When is the next bus
to Paris? I asked an elderly Frenchman who
was sitting at the bus stop.
When le next bus à
Paris? I translated with increased volume
in a stereotypical French accent.
Pardon monsieur, je
ne comprends pas. He turned and called to a
man across the street. Pierre, comprenez-vous
cet homme de l'Angleterre?
Pierre joined us.
Hello Pierre, I
said, when is the next bus to Paris?
Pierre shook his head.
Non René, je ne comprends pas trop lui,
stressed, drawing the shape of such a vehicle in
the air with my index fingers.
Je pense que c'est un
film, René, n'est-ce pas? ventured Pierre.
replied René, Je pense que c'est un livre.
Encouraged by their efforts
to understand, I mimed the doors of a bus opening
followed by my boarding of the bus, my paying of
the conductor and then finally my alighting in
central Paris the latter being rather
cleverly illustrated, I thought, by standing with
my legs wide apart with arms raised above my head
and fingertips touching in perfect resemblance of
the Eiffel Tower.
un ballet? suggested Pierre.
René, il doit être un livre ou un film ou
une émission de télévision.
We were joined by a large,
bearded man. Och Aye its hot,
he said, sitting down and wiping his brow.
You speak English,
I said to the new arrival with relief.
Ah prefer tae hink ay
it as Scottish, he replied in a heavy
Glaswegian accent. He turned to the Frenchmen.
Dae ye ken th' time ay th' next wee bus tae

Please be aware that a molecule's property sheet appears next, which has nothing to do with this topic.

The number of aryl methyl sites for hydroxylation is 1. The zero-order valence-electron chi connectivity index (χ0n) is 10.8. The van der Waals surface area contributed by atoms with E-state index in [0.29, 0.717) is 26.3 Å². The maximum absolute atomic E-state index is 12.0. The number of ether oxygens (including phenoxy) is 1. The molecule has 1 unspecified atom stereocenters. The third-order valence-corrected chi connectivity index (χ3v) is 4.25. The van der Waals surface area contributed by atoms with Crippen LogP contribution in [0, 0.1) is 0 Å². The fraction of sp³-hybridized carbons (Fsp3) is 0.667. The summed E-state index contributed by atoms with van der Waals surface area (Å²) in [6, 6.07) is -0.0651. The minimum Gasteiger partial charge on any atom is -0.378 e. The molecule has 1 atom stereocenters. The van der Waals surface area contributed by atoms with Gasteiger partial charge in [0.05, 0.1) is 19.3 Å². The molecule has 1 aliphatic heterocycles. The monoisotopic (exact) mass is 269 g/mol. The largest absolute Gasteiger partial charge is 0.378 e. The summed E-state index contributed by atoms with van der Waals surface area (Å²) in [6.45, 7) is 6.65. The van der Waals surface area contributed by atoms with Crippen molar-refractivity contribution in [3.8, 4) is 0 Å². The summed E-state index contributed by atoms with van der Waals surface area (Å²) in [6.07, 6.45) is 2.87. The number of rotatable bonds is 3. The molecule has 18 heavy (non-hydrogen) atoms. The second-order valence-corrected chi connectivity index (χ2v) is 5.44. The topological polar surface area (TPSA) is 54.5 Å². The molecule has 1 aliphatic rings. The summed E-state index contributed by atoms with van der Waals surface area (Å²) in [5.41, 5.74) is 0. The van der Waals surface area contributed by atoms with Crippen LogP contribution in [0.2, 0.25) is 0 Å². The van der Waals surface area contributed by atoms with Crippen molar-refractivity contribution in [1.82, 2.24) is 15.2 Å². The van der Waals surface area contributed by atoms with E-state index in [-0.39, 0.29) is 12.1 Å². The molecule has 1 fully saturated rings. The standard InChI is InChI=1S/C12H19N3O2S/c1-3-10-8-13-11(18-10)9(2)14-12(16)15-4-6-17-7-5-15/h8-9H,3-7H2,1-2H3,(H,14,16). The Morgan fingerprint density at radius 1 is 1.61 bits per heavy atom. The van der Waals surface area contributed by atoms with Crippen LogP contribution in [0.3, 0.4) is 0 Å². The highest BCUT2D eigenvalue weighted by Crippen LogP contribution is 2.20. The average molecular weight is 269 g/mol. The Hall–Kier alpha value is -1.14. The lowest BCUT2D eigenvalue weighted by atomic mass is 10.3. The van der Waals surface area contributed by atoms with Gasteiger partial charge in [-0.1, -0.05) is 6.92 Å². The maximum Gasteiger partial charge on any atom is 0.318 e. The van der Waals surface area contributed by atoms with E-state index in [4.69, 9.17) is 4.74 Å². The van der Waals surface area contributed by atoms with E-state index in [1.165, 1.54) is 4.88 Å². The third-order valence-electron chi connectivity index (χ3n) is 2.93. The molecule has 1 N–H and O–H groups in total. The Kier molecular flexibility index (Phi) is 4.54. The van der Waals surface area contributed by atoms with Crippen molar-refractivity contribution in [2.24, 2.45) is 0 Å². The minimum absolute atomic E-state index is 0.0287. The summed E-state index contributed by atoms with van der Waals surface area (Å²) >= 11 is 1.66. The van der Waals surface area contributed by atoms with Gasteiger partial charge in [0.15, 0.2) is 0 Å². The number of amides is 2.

René answered, le bus arrive en cinq
minutes. René raised a palm with fingers
spread to confirm the number five.
said the Scotsman.
You understood him?
I said to René in amazement.
I pointed to the Scotsman
and then my mouth and then my ear.
Je suis certain que c'est
un film, proclaimed Pierre. Est-il
Bien sûr, ce film a
été sur le thème de les grands Écossais et
les Anglais stupide, noted René.
Ah hink it's yer
accent, suggested the Scotsman. Tae
be frenk, Ah hud tae kin' ay guess whit ye waur
But I speak with a
very neutral southern English accent, I
Yah sassenach disnae
hae mony common pronunciations wi' other
languages an' dialects, he continued.
Tak' th' way Ah say bus. It
soonds jist loch th' way th' French say
bus. Ye say baas. Soonds
loch naethin' but a wee lamb lookin' fur its maw.
This Celtic Professor
Higgins was about to expand further on these
finer points of linguistic difference when the
Paris bus arrived. He and René climbed aboard.
I was about to follow when
Pierre tapped me on the shoulder. Excuse-moi,
monsieur, he said, est-ce que le film